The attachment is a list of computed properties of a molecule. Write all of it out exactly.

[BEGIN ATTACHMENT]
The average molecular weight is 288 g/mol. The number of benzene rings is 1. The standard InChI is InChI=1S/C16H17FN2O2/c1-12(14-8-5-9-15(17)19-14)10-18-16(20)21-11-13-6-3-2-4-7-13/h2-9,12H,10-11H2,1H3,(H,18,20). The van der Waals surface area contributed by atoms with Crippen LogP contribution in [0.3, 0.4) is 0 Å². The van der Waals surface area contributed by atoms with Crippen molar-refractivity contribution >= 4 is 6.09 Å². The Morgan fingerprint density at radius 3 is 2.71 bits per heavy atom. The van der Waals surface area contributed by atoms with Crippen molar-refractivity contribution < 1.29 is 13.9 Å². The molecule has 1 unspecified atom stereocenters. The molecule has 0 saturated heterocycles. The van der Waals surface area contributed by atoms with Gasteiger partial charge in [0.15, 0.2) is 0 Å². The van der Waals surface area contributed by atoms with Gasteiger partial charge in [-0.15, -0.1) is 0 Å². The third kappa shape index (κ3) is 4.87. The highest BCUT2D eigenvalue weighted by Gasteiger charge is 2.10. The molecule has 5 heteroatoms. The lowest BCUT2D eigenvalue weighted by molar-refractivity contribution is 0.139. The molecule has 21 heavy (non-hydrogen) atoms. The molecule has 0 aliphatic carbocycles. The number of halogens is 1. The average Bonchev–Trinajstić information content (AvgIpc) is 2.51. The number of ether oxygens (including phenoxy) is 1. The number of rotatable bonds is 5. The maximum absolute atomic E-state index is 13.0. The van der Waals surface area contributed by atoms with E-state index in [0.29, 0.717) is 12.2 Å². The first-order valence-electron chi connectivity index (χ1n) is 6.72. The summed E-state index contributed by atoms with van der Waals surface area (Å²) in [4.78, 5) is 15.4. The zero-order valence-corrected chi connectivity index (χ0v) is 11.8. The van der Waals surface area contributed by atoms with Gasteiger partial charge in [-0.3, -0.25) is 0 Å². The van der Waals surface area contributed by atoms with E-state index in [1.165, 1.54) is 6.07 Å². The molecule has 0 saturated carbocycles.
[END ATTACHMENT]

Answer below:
The average molecular weight is 288 g/mol. The number of benzene rings is 1. The standard InChI is InChI=1S/C16H17FN2O2/c1-12(14-8-5-9-15(17)19-14)10-18-16(20)21-11-13-6-3-2-4-7-13/h2-9,12H,10-11H2,1H3,(H,18,20). The van der Waals surface area contributed by atoms with Crippen LogP contribution in [0.3, 0.4) is 0 Å². The van der Waals surface area contributed by atoms with Crippen molar-refractivity contribution >= 4 is 6.09 Å². The Morgan fingerprint density at radius 3 is 2.71 bits per heavy atom. The van der Waals surface area contributed by atoms with Crippen molar-refractivity contribution < 1.29 is 13.9 Å². The molecule has 1 unspecified atom stereocenters. The molecule has 0 saturated heterocycles. The van der Waals surface area contributed by atoms with Gasteiger partial charge in [0.15, 0.2) is 0 Å². The van der Waals surface area contributed by atoms with Gasteiger partial charge in [-0.15, -0.1) is 0 Å². The third kappa shape index (κ3) is 4.87. The highest BCUT2D eigenvalue weighted by Gasteiger charge is 2.10. The molecule has 5 heteroatoms. The lowest BCUT2D eigenvalue weighted by molar-refractivity contribution is 0.139. The molecule has 21 heavy (non-hydrogen) atoms. The molecule has 0 aliphatic carbocycles. The number of halogens is 1. The average Bonchev–Trinajstić information content (AvgIpc) is 2.51. The number of ether oxygens (including phenoxy) is 1. The number of rotatable bonds is 5. The maximum absolute atomic E-state index is 13.0. The van der Waals surface area contributed by atoms with E-state index in [0.29, 0.717) is 12.2 Å². The first-order valence-electron chi connectivity index (χ1n) is 6.72. The summed E-state index contributed by atoms with van der Waals surface area (Å²) in [4.78, 5) is 15.4. The zero-order valence-corrected chi connectivity index (χ0v) is 11.8. The van der Waals surface area contributed by atoms with Gasteiger partial charge in [-0.3, -0.25) is 0 Å². The van der Waals surface area contributed by atoms with E-state index in [1.165, 1.54) is 6.07 Å². The molecule has 0 saturated carbocycles.